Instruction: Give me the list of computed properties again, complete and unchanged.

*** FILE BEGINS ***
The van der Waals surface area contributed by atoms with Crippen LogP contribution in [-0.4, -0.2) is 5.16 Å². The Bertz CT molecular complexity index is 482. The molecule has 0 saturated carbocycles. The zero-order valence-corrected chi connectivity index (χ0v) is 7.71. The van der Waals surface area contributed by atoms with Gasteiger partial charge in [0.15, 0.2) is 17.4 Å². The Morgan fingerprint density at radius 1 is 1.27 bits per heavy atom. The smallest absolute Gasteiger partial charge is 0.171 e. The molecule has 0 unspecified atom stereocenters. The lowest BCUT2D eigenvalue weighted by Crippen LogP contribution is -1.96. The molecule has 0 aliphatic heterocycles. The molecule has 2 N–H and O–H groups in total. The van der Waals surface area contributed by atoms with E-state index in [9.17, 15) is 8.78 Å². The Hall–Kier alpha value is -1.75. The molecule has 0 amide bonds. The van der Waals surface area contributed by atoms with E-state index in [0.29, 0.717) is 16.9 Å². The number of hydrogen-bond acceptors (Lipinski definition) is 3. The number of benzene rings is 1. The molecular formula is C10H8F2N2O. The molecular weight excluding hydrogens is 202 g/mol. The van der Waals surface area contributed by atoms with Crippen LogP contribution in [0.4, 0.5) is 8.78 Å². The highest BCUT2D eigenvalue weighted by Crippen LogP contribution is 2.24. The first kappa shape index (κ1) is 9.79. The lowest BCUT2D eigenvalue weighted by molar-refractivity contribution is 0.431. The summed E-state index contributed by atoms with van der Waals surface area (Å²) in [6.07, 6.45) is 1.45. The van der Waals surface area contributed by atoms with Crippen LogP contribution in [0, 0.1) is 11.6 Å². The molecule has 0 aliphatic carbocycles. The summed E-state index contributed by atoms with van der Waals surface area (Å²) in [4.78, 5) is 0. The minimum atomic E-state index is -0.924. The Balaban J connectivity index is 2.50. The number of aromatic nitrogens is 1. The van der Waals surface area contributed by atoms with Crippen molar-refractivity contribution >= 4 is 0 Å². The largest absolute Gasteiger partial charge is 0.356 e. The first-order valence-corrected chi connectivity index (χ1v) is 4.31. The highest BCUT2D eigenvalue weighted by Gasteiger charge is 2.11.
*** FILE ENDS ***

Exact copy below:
The van der Waals surface area contributed by atoms with Crippen LogP contribution in [-0.4, -0.2) is 5.16 Å². The Bertz CT molecular complexity index is 482. The molecule has 0 saturated carbocycles. The zero-order valence-corrected chi connectivity index (χ0v) is 7.71. The van der Waals surface area contributed by atoms with Gasteiger partial charge in [0.15, 0.2) is 17.4 Å². The Morgan fingerprint density at radius 1 is 1.27 bits per heavy atom. The smallest absolute Gasteiger partial charge is 0.171 e. The molecule has 0 unspecified atom stereocenters. The lowest BCUT2D eigenvalue weighted by Crippen LogP contribution is -1.96. The molecule has 0 aliphatic heterocycles. The molecule has 2 N–H and O–H groups in total. The van der Waals surface area contributed by atoms with E-state index in [9.17, 15) is 8.78 Å². The Hall–Kier alpha value is -1.75. The molecule has 0 amide bonds. The van der Waals surface area contributed by atoms with E-state index in [0.29, 0.717) is 16.9 Å². The number of hydrogen-bond acceptors (Lipinski definition) is 3. The number of benzene rings is 1. The molecular formula is C10H8F2N2O. The molecular weight excluding hydrogens is 202 g/mol. The van der Waals surface area contributed by atoms with Crippen LogP contribution in [0.4, 0.5) is 8.78 Å². The highest BCUT2D eigenvalue weighted by Crippen LogP contribution is 2.24. The first kappa shape index (κ1) is 9.79. The lowest BCUT2D eigenvalue weighted by molar-refractivity contribution is 0.431. The summed E-state index contributed by atoms with van der Waals surface area (Å²) in [6.07, 6.45) is 1.45. The van der Waals surface area contributed by atoms with Crippen LogP contribution in [0, 0.1) is 11.6 Å². The molecule has 0 aliphatic carbocycles. The summed E-state index contributed by atoms with van der Waals surface area (Å²) in [4.78, 5) is 0. The minimum atomic E-state index is -0.924. The Balaban J connectivity index is 2.50. The number of aromatic nitrogens is 1. The van der Waals surface area contributed by atoms with Crippen molar-refractivity contribution >= 4 is 0 Å². The largest absolute Gasteiger partial charge is 0.356 e. The first-order valence-corrected chi connectivity index (χ1v) is 4.31. The highest BCUT2D eigenvalue weighted by Gasteiger charge is 2.11.